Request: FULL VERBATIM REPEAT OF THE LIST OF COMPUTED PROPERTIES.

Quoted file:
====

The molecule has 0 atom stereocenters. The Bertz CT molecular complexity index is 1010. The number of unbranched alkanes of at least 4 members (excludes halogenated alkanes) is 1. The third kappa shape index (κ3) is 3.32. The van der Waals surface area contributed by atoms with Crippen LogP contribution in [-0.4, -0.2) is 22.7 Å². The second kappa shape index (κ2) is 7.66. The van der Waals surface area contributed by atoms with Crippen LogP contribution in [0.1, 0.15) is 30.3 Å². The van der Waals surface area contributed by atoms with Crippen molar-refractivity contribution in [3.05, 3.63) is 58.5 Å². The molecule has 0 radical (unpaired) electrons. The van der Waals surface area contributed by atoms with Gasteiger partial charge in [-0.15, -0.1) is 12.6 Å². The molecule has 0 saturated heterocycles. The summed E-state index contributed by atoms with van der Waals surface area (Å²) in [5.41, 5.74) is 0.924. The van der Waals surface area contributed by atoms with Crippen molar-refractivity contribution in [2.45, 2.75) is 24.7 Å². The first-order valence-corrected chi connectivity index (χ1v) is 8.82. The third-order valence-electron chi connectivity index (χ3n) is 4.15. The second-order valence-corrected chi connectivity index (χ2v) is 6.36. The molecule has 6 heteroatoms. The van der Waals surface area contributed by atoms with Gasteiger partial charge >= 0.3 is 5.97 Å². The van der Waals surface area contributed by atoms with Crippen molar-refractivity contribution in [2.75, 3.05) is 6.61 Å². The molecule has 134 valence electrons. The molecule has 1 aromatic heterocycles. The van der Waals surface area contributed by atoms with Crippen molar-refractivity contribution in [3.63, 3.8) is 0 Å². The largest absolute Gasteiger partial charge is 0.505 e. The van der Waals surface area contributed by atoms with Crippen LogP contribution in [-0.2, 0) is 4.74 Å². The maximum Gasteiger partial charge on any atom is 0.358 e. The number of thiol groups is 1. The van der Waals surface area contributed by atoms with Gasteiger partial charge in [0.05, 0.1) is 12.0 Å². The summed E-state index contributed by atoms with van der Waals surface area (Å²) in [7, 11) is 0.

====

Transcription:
The molecule has 0 atom stereocenters. The Bertz CT molecular complexity index is 1010. The number of unbranched alkanes of at least 4 members (excludes halogenated alkanes) is 1. The third kappa shape index (κ3) is 3.32. The van der Waals surface area contributed by atoms with Crippen LogP contribution in [-0.4, -0.2) is 22.7 Å². The second kappa shape index (κ2) is 7.66. The van der Waals surface area contributed by atoms with Crippen LogP contribution in [0.1, 0.15) is 30.3 Å². The van der Waals surface area contributed by atoms with Crippen molar-refractivity contribution in [3.05, 3.63) is 58.5 Å². The molecule has 0 radical (unpaired) electrons. The van der Waals surface area contributed by atoms with Gasteiger partial charge in [-0.15, -0.1) is 12.6 Å². The molecule has 0 saturated heterocycles. The summed E-state index contributed by atoms with van der Waals surface area (Å²) in [5.41, 5.74) is 0.924. The van der Waals surface area contributed by atoms with Crippen molar-refractivity contribution in [2.45, 2.75) is 24.7 Å². The first-order valence-corrected chi connectivity index (χ1v) is 8.82. The third-order valence-electron chi connectivity index (χ3n) is 4.15. The second-order valence-corrected chi connectivity index (χ2v) is 6.36. The molecule has 6 heteroatoms. The van der Waals surface area contributed by atoms with Gasteiger partial charge >= 0.3 is 5.97 Å². The van der Waals surface area contributed by atoms with Crippen molar-refractivity contribution in [2.75, 3.05) is 6.61 Å². The molecule has 134 valence electrons. The molecule has 1 aromatic heterocycles. The van der Waals surface area contributed by atoms with Crippen molar-refractivity contribution in [3.63, 3.8) is 0 Å². The largest absolute Gasteiger partial charge is 0.505 e. The van der Waals surface area contributed by atoms with Crippen LogP contribution in [-0.2, 0) is 4.74 Å². The maximum Gasteiger partial charge on any atom is 0.358 e. The number of thiol groups is 1. The van der Waals surface area contributed by atoms with Gasteiger partial charge in [0.05, 0.1) is 12.0 Å². The summed E-state index contributed by atoms with van der Waals surface area (Å²) in [7, 11) is 0.